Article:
5 Ways Poverty Impacts Early Brain Development and How You Can Help

January 17, 2019

a mom plays with her young children

Numerous studies show the foundation for lifelong learning is established during the first five years of brain development. Parents, child care providers and other adults providing care to children are instrumental in encouraging minds to grow healthy and strong. In fact, during these early years, more than one million new neural connections form every second. Thanks to new technology, neuroscientists have even been able to capture images that show how a child’s brain “lights up” during positive interactions with responsive caregivers.

5 Ways Poverty Impacts Early Brain Development

Recent trends show that 1 in 5 children in the United States are raised in families with incomes below the federal poverty line. Children in Hispanic and African-American households are even more likely to experience poverty (21 percent and 31 percent, respectively). These rates are particularly staggering when considered alongside the growing gap in school readiness and achievement between children experiencing poverty and their more affluent peers. The following are a few examples of how poverty influences brain development.

  1. Language development – Decreases in vocabulary, syntax and the ability to identify and manipulate word sounds are found among children experiencing poverty as early as 18 months old. These deficits create an array of communication challenges including gaps in reading, writing and other language processing skills.
  2. Working Memory – Early childhood exposure to poverty is linked to memory deficits that follow children into adulthood. Weaknesses in working memory may be evident in children who appear distracted, lose their place or skip important steps when completing tasks.
  3. Decision making – Studies suggest that the stress and trauma associated with poverty affects the part of the brain that influence the ability to accurately assess potential rewards and anticipate risks. Impacts include longer time spent making choices, difficulty correctly interpreting and applying environmental cues to one’s own circumstance and greater negative response to poor outcomes resulting from the decision.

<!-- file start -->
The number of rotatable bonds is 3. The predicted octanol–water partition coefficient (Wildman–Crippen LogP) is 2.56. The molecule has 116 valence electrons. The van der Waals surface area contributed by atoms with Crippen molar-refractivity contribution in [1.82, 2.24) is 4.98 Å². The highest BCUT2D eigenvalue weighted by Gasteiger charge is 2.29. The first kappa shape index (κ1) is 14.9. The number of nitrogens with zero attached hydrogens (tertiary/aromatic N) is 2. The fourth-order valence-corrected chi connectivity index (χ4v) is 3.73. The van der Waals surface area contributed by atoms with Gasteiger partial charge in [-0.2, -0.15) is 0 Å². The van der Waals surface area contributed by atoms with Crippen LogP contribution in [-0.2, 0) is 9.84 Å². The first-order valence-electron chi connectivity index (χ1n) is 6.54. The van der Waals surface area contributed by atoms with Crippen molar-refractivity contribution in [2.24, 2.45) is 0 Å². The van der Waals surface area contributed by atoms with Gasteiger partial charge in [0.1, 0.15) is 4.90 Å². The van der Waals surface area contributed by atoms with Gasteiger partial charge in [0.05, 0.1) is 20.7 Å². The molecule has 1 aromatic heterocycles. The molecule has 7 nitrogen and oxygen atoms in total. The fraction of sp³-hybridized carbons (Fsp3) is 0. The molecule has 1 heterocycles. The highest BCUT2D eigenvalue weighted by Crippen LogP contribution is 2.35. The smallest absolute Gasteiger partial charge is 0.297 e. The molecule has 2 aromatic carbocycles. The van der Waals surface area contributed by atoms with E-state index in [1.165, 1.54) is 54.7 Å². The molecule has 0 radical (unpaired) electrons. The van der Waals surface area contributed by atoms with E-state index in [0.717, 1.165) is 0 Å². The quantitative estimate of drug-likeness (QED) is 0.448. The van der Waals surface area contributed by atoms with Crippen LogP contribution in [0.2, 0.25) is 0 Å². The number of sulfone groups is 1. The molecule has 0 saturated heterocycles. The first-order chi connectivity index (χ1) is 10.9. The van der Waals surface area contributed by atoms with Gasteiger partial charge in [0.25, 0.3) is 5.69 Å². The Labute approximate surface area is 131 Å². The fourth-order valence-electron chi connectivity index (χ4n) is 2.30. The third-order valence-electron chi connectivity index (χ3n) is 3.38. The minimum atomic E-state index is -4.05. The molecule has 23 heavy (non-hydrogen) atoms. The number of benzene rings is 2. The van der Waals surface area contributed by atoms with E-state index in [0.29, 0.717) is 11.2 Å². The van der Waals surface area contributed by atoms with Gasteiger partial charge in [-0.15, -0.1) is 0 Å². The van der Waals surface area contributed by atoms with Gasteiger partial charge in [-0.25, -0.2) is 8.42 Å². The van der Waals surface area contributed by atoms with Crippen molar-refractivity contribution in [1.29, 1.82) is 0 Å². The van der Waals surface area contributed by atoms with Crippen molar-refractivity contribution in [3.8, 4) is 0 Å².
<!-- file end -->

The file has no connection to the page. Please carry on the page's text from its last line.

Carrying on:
4. Self-control – Similarly, poverty affects young children’s ability to use effective strategies in situations that require self-regulation. Research attributes this to findings that indicate that the part of the brain responsible for regulating stress and emotional response appear to be smaller in children exposed to poverty.
  5. Mental health – Children in families with low incomes are disproportionately affected by mental health challenges and more likely to have unmet mental health needs. The mental health impact, like many other poverty related challenges, follows children throughout their life span.

As researchers help us better understand the relationship between poverty and brain development, a growing number of studies have explored how quality caregiver-child relationships during early childhood helps protect against many of the negative impacts associated with poverty.